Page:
There's a small, if growing, cultural movement in this country that goes by the acronym FIRE: Financially Independent, Retire Early. But these frugal folks may not be aware that there's long been a group of folks headed toward early retirements in the U.S. -- our career military members. Serve your 20 or more, and you can retire in your 40s or 50s with a pension of at least 40% of your highest salary. Combine that with judicious investing during your career, and you could wind up fairly comfortable.

Case in point -- this Motley Fool Answers' listener whose question popped up in January's mailbag. He's built up a healthy nest egg in various accounts over the years, but with a couple of years left before he leaves the service, he's wondering if there's a better way for him to deploy some of those assets. In this segment, hosts Alison Southwick and Robert Brokamp -- and special guest Sean Gates, a financial planner with Motley Fool Wealth Management, a sister company of The Motley Fool -- offer some advice.

A full transcript follows the video.

This video was recorded on Jan. 29, 2019.

Alison Southwick: Our next question comes from Rob. "I am 51 years old and about two years away from retirement. I am a single man, currently, with no dependents and I have been investing about 30% of my income. I have $300,000 in my tax-deferred thrift savings plan account, $400,000 in my Roth TSP, $150,000 in a Roth IRA, and $300,000 in my brokerage account.

"My TSP accounts are equally split among three index funds, CSI, and the brokerage account is split about 50-50 between index funds and a handful of individual stocks. I also expect my pension from the military will be approximately $4,000 per month and that my mortgage will be paid off in the next few years.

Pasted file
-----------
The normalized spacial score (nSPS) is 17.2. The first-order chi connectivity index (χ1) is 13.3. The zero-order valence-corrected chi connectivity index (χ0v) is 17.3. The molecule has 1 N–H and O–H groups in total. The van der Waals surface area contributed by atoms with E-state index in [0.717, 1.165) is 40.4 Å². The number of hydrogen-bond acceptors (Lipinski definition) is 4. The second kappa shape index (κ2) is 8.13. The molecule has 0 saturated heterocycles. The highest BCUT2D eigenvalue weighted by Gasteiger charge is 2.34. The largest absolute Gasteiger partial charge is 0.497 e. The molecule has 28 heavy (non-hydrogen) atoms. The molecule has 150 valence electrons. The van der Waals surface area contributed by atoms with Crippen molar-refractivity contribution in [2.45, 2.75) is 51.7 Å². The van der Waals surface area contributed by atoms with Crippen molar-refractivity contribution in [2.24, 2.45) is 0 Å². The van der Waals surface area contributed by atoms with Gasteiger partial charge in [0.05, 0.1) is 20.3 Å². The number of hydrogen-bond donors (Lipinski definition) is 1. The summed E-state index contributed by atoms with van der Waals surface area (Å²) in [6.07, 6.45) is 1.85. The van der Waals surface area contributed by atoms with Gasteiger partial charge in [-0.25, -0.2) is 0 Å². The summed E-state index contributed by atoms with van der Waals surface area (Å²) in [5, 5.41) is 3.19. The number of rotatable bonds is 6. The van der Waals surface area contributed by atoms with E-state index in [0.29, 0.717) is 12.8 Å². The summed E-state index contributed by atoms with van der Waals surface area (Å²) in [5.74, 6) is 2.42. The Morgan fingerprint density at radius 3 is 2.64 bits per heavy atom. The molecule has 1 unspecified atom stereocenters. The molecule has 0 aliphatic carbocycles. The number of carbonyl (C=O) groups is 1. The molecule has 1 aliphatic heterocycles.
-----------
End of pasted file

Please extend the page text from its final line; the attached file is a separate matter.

"What would you recommend I do with these funds upon retirement to maintain a healthy lifestyle, not extravagant by any means, that will allow me to travel occasionally, volunteer my skills and time for a cause, and still leave a healthy sum to charity, school, church, etc. when I die? How should I invest them? Should I combine the accounts? Am I on track for a healthy 30-plus year retirement?"

Sean Gates: Such a good question! You should also see a financial advisor. We're open at Motley Fool Wealth Management, a sister company of The Motley Fool. And actually my first response would be, "Man, I want to see your statements. You're single? Show me your statements, sir!"

Southwick: Sean, you are not single, so...

Robert Brokamp: But he's open-minded.

Southwick: Spoiler.

Gates: This touches on a number of things that I run into all the time and I would say the big piece that you're missing, that would help someone answer it, is how much you want to spend in retirement. You listed all of your assets. I don't know how much you're going to spend. If you want to spend $30,000 a year, you're probably fine. You can do whatever the hell you want.

Most people that I run into, especially people who have been following The Fool for a while, are in better shape than your average bear. Better to the standpoint of they actually could have a very healthy lifestyle on their goals, because their goals are usually modest. So without knowing much more about your situation, I'd say you're probably fine, but we could certainly get more into the weeds.